Thunderstorms in Miami are just one of the perks of life in paradise. While hurricane threats are few and far between, T-storms are a seasonal luxury we can always count on. Problem is, some of my patients don’t share my appreciation for a good storm.


Thunderstorm phobia is a common (and understandable) behavior malady for many dogs. Cats seem to weather them well, but there not exactly given to public display of emotion. And while most dogs don’t warm to even the gentlest rumbling Bob Seger sound of thunder, some special cases respond by giving new meaning to the term, freaked out.


This behavior problem is not like most others. It has truly severe consequences. In vet school, one of my classmate’s dogs jumped out a [closed] fourth storey window. Luckily, she landed on the balcony two floors down—only a couple of fractures. Last year, I saw one of my neighbor’s dogs hit and killed by a car after he scaled an eight-foot cinder block wall to escape the sound of thunder.


I have two of these severe cases under my care at the moment. During this season (August through October) I see them at least once a week. Despite heavy medication, they still manage to hurt themselves.


Torn claws and broken teeth are typical, especially when their moms haven’t managed to race home in time to prevent an all-out assault on the heavy-metal crates these pups need. One of these dogs was in two days ago to have his tail amputated after he chewed the end to a non-healing, bloody stump. That’s fear.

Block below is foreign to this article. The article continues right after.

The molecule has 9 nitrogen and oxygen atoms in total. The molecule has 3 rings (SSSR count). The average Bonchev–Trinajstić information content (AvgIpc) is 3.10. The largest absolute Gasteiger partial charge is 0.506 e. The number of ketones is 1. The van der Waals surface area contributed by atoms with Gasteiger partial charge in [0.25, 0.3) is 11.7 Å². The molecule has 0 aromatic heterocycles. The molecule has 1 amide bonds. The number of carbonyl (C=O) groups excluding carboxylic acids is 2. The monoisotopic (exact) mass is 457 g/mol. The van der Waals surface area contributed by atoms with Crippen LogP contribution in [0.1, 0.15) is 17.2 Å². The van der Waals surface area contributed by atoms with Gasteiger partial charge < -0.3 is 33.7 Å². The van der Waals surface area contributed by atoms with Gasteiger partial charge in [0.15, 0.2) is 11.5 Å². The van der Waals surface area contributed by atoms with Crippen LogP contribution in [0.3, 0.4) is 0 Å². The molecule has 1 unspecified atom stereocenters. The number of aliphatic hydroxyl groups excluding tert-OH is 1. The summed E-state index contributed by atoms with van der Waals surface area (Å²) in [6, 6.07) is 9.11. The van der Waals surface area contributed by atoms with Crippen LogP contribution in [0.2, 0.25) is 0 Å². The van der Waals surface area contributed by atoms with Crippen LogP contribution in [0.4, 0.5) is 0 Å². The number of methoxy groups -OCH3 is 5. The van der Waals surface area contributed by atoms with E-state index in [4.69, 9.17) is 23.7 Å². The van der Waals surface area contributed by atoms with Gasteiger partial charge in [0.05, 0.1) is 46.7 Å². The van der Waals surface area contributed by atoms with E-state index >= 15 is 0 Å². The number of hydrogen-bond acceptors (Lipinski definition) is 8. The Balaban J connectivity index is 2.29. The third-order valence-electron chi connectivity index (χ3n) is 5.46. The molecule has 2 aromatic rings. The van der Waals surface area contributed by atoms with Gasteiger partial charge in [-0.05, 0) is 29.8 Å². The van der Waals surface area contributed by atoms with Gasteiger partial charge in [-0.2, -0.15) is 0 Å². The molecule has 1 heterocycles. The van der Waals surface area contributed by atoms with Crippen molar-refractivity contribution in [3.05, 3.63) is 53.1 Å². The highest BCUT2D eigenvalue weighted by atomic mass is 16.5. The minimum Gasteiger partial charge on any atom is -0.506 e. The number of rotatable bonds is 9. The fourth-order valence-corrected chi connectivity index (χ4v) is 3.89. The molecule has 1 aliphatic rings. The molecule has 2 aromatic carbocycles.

Both dogs receive clomipramine (Clomicalm) and fluoxetine (Prozac). They also receive alprazolam (Xanax) or acepromazine on an as-needed basis. We’re thinking of playing with our drug protocols again, or simply upping the Xanax to use daily during the worst weeks of the season. Considering the damage they do to themselves, it’s worth a try.


Before embarking on the medications, and now as an adjunct to medical therapy, I have the owners play thunderstorm CDs daily while stroking and feeding their dogs. Although owner compliance is low on this method, I always recommend this to all my thunderstorm phobia cases, not just my worst.


The biggest problem? Most owners just don’t take the condition seriously enough. Some even think it’s funny that their dog hides in the bathtub or in the closet during bad storms. Many would never consider medicating their dog but still refuse to play the CDs. They think I’m absolutely out of my mind to suggest these things. Yet they won’t shy away from remarking on the dog’s problem when they bring them in for the third time with ripped up pads. Lost causes—the people, I mean.


It’s so sad to think some dogs respond so disproportionately to what should be a normal instinct: hide when it storms. I always wonder what bizarre changes must have occurred in their brains for this self-destructive response to kick in. I guess it’s no different from what people do to themselves to escape their depressions or psychoses.


Hopefully we’ll have new and better drug protocols on the horizon. Every year it seems I read something new on the subject. Maybe after Katrina, people are finally starting to wake up to the reality of storm phobia.



Image: ttarasiuk / Flickr